Sexual Harassment Often Starts at School

It may seem like a stretch to think that schoolyard squabbles are the root cause of sexual assault. But that is exactly what the research reveals. Continue reading

by Jessica Pride
August 23, 2016

14 Myths About Rape

It is a sad fact that rape continues to be shrouded in stigma and misinformation in our society. Survivors of rape not only face physical and emotional turmoil following their sexual assault, they are likely to confront misunderstandings and outright lies about rape. These widespread misconceptions can make the healing process all the more arduous for a survivor.Survivor-of-Rape

What’s more, rape myths – which effectively perpetuate an acceptance of rape – contribute to our society’s already too high rape statistics.

It’s time to shed falsehoods in order to help survivors of rape recover, and to help protect others from enduring this traumatizing form of assault. Continue reading

by Jessica Pride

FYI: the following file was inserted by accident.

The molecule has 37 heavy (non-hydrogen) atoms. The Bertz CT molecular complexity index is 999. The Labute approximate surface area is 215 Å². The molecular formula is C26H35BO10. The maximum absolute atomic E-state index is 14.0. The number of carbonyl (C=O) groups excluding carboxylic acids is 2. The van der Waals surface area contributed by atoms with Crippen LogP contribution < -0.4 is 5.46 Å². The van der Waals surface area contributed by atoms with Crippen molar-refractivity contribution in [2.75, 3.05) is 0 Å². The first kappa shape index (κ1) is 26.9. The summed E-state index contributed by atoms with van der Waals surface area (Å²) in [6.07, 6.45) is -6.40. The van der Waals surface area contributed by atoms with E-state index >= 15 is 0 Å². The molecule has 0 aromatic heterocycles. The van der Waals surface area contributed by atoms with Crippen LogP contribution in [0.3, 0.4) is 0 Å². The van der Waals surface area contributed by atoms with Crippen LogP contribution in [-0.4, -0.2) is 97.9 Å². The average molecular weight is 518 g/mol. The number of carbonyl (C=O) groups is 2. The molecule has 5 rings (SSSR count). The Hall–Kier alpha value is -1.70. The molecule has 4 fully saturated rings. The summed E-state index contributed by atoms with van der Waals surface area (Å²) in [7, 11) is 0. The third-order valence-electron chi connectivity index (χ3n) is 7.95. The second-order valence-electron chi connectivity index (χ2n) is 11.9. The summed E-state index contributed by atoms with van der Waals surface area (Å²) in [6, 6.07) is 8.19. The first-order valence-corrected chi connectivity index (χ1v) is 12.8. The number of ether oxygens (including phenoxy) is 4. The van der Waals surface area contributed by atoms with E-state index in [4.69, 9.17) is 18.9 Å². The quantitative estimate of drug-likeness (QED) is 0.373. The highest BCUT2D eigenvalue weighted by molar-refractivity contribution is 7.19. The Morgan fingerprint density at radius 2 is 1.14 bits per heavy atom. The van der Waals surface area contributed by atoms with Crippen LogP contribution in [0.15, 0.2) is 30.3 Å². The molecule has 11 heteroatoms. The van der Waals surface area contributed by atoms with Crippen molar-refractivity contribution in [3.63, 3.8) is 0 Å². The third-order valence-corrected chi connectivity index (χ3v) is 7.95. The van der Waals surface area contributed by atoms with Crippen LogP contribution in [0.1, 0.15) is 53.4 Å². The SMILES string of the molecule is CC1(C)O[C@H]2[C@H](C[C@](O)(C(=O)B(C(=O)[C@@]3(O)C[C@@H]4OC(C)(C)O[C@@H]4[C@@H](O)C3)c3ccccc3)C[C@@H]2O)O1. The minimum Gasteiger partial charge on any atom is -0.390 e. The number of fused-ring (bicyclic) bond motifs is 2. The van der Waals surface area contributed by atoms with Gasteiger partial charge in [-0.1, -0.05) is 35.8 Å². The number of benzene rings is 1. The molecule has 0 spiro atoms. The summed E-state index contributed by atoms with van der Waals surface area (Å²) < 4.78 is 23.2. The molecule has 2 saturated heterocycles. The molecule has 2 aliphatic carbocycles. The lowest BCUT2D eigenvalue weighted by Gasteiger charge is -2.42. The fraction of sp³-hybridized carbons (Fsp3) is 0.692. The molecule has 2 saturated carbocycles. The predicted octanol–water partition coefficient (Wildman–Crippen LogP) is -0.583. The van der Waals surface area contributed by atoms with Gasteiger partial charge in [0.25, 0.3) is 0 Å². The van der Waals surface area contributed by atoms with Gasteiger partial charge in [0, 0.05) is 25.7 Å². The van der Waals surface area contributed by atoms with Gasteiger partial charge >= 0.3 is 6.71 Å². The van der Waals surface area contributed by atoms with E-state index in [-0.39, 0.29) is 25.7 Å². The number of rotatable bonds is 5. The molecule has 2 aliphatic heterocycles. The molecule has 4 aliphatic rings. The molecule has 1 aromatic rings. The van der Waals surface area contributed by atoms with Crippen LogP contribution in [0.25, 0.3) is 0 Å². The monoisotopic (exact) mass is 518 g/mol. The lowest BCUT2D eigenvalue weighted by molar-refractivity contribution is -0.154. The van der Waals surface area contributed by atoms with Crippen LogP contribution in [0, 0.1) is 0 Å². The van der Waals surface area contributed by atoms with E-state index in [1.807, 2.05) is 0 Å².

July 14, 2016

One Victim’s Story Brings A Rapist To Justice

Last week, the country was stirred by the determination of one victim to receive justice for the crime committed against her.

Her courageous determination to stand up for herself and state the truth of her case sparked a fire in the hearts of everyone who heard about it. Her story has already begun to reshape opinions from the casual Facebook user to the world of academic administration to the United States government.Stanford Rape Victim Speaks Out

While we may never know the victim’s name, we are already well-acquainted with the name of her assailant:

Brock Turner.
Continue reading

by Jessica Pride
June 16, 2016

Yes Means Yes